“But all people who lived off crops knew in their hearts that only a hairs’ breadth saved them from sharing a similar fate.”

In Veronica to the scene where Veronica refuses to go to the city, the writer admits that he understood her point of view.

But he was still resentful as he writes

” Although I knew there was a lot of truth in what she said I resented her arguments.”

There is a similar setting in ‘Veronica’ and ‘Looking For A Rain God’ which may explain why they share many prominent themes. This can be explained due to the fact that they are both stories taken from writers who have lived in an isolated and distant place. But this can over shadow the fact that both stories differ greatly in how they present similar but vastly different ideas.

The structure is very different in the ‘Looking For A Rain God’ to ‘Veronica’. Bessie Head writes the story from a third person narrative and is describes a villagers view of story, which gives us a wider insight. ‘Looking For A Rain God’ is split into three sections; the first creates a background to the story and a short image of what life is like, the second tells the story of the family, finally the third analyses what has happened and portrays its effect on the village. ‘Veronica’, in comparison, is not so complicated in structure; instead it focuses solely on the relationship between the writer and Veronica, ending in her death. The story is mainly told using dialogue and a bit of narrative, it is written only in the first person. The use of dialogue seperates the two stories, as it gives Veronica an added depth to the characters and leaves more to be interpreted by the reader.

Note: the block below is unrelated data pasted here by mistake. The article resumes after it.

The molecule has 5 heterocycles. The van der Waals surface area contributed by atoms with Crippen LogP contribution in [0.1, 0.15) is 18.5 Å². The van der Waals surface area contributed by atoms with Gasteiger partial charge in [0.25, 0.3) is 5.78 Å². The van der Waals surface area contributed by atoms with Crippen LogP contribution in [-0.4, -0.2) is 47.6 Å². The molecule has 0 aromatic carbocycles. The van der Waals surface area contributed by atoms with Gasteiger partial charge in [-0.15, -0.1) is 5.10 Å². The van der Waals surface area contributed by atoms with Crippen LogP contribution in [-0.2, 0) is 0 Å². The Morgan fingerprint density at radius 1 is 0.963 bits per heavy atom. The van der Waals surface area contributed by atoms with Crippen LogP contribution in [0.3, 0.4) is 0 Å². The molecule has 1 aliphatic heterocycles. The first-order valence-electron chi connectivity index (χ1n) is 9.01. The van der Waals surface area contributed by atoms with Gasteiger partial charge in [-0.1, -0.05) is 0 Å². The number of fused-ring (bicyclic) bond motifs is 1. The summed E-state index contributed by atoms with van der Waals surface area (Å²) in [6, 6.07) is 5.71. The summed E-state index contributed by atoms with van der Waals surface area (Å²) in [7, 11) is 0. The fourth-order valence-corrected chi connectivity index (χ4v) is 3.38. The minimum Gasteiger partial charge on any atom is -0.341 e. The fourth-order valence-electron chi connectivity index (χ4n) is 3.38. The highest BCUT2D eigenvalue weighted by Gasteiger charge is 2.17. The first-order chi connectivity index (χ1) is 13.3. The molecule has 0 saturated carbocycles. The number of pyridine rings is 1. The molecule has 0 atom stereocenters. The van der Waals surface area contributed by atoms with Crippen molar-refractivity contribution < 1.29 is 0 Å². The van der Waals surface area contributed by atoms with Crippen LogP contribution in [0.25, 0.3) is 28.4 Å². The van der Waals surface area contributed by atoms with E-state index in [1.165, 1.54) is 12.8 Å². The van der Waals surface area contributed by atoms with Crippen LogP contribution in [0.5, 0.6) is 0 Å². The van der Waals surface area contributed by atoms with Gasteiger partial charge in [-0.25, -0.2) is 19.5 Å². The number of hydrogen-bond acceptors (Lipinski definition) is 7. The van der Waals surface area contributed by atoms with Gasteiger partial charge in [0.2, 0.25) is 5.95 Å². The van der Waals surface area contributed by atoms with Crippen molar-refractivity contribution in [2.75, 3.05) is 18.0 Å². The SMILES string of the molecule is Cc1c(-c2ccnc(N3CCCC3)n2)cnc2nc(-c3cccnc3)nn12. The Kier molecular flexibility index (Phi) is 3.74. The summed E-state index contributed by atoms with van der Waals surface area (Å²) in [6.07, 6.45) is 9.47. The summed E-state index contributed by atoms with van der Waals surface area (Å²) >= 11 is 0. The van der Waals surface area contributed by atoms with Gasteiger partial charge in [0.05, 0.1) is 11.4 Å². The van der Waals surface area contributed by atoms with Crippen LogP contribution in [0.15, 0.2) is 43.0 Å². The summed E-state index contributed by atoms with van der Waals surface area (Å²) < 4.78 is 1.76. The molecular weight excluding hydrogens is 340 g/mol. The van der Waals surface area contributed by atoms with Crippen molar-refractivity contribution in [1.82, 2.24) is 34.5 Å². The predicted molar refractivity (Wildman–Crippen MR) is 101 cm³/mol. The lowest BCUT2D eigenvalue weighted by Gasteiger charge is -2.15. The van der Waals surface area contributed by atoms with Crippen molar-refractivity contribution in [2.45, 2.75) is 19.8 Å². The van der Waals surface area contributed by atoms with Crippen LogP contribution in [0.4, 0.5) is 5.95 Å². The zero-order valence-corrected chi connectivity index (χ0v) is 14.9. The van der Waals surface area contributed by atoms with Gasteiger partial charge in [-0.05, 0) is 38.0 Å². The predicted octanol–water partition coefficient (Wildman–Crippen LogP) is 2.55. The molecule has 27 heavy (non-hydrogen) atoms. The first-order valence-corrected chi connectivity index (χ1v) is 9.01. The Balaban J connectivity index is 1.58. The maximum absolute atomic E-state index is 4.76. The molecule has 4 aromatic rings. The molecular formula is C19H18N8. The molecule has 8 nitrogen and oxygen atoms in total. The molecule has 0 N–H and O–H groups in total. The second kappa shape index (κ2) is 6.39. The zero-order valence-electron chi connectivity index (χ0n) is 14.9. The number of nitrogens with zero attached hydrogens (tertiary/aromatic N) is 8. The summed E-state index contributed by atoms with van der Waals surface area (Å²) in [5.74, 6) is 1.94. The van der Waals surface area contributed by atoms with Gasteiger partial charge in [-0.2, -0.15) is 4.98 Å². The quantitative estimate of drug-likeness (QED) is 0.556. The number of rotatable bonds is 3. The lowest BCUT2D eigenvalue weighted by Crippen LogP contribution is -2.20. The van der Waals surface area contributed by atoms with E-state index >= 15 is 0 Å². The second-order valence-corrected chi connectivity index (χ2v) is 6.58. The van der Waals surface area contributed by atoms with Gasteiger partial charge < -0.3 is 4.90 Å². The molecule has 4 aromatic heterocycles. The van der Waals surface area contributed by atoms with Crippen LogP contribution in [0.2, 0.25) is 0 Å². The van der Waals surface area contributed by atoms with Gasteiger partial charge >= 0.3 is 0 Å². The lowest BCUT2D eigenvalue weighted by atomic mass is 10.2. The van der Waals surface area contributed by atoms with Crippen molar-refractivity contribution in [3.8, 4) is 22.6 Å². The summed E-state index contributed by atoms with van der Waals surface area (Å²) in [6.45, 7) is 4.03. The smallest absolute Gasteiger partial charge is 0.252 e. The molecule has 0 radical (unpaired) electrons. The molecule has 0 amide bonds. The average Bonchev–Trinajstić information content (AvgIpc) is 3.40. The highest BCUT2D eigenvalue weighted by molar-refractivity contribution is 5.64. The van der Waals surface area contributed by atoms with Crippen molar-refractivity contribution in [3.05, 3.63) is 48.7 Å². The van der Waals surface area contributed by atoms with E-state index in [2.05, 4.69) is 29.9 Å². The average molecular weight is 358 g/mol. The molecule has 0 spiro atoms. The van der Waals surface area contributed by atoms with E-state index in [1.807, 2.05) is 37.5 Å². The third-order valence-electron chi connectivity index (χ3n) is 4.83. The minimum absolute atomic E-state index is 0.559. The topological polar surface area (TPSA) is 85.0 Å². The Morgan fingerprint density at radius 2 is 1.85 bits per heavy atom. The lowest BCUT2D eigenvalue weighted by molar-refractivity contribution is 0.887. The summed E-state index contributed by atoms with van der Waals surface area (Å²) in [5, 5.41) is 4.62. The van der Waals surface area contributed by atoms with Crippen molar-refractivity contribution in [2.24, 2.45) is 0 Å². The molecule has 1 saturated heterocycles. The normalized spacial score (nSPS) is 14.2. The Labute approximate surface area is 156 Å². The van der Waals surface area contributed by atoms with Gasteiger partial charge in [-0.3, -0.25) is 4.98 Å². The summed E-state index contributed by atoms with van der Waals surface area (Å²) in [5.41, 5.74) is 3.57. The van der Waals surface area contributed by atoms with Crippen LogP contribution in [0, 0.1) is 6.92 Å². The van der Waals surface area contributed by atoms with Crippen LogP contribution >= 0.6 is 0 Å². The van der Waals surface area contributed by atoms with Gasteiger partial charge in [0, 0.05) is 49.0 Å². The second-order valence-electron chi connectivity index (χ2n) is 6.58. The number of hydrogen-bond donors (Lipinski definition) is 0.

The language in ‘Looking For A Rain God’ compared to ‘Veronica’ is far richer, describing in detail the significant elements of the story. This works towards setting a deeper background making up for the lack of personal touch. For instance Bessie Head describes the land seven times in the opening paragraph. The language in ‘Veronica’ is direct, with the Okeke letting the actions which happen tell the story rather than him, again showing a further willingness for the story to be interpreted freely. This works as he does not write with a particular view instead just his memoirs.

The Narrative is the main reason why the stories are noticeably presented differently. Veronica is written in the first person narrative, as the writer actually experienced what he is writing about, so we see it through his eyes. His motives for writing the story lend well to a first person narrative, as he wants to analyses what happened between him and Veronica. So by going over his actions and speech he can better understand how he felt about her. Rather than the story being only about veronica it is instead about what Okeke did or said in relation to her.

Again as in ‘Veronica’ the narrative is dictated in ‘Looking For A Rain God’ by the aims of the writer. Bessie Head wishes to convey a way of showing the effects of isolation and distance when a major disaster happens and what the implications for that can be. The third person narrative also helps Bessie Head, convey the complex mixture of old traditions and new ones, also to analyses that. As none of what happens involved her she writes about it as an onlooker to the story and offering her explanations.

As the title of this essay says there are many similarities between ‘Veronica’ and ‘Looking For A Rain God’. But the narrative and aims of the two writers means these ideas are presented in different ways.

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There are many similarities between 'looking for a rain god' and 'Veronica'. (2017, Dec 20). Retrieved from

There are many similarities between 'looking for a rain god' and 'Veronica'